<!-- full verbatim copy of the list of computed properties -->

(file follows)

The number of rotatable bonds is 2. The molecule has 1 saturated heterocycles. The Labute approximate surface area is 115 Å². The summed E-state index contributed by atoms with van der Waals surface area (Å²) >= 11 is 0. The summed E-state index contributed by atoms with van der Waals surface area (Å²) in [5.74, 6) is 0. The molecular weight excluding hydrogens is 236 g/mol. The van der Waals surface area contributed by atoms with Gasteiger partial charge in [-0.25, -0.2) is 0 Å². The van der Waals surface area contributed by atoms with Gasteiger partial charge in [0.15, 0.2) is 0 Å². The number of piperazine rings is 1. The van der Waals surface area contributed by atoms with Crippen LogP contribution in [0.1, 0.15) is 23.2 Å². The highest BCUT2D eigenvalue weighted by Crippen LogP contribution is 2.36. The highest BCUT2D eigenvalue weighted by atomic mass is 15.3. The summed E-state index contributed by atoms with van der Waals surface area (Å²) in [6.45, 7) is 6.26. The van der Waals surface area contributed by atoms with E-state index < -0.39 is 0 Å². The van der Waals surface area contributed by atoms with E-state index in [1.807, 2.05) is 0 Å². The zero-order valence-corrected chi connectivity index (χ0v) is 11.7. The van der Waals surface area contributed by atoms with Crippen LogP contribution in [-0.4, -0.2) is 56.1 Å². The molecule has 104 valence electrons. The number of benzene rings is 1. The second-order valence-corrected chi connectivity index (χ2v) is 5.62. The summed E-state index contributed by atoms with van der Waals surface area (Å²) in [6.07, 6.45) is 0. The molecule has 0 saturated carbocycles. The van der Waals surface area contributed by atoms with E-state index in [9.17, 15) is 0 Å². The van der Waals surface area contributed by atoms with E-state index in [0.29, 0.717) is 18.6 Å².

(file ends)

The number of rotatable bonds is 2. The molecule has 1 saturated heterocycles. The Labute approximate surface area is 115 Å². The summed E-state index contributed by atoms with van der Waals surface area (Å²) >= 11 is 0. The summed E-state index contributed by atoms with van der Waals surface area (Å²) in [5.74, 6) is 0. The molecular weight excluding hydrogens is 236 g/mol. The van der Waals surface area contributed by atoms with Gasteiger partial charge in [-0.25, -0.2) is 0 Å². The van der Waals surface area contributed by atoms with Gasteiger partial charge in [0.15, 0.2) is 0 Å². The number of piperazine rings is 1. The van der Waals surface area contributed by atoms with Crippen LogP contribution in [0.1, 0.15) is 23.2 Å². The highest BCUT2D eigenvalue weighted by Crippen LogP contribution is 2.36. The highest BCUT2D eigenvalue weighted by atomic mass is 15.3. The summed E-state index contributed by atoms with van der Waals surface area (Å²) in [6.45, 7) is 6.26. The van der Waals surface area contributed by atoms with E-state index < -0.39 is 0 Å². The van der Waals surface area contributed by atoms with E-state index in [1.807, 2.05) is 0 Å². The zero-order valence-corrected chi connectivity index (χ0v) is 11.7. The van der Waals surface area contributed by atoms with Crippen LogP contribution in [-0.4, -0.2) is 56.1 Å². The molecule has 104 valence electrons. The number of benzene rings is 1. The second-order valence-corrected chi connectivity index (χ2v) is 5.62. The summed E-state index contributed by atoms with van der Waals surface area (Å²) in [6.07, 6.45) is 0. The molecule has 0 saturated carbocycles. The van der Waals surface area contributed by atoms with E-state index in [9.17, 15) is 0 Å². The van der Waals surface area contributed by atoms with E-state index in [0.29, 0.717) is 18.6 Å².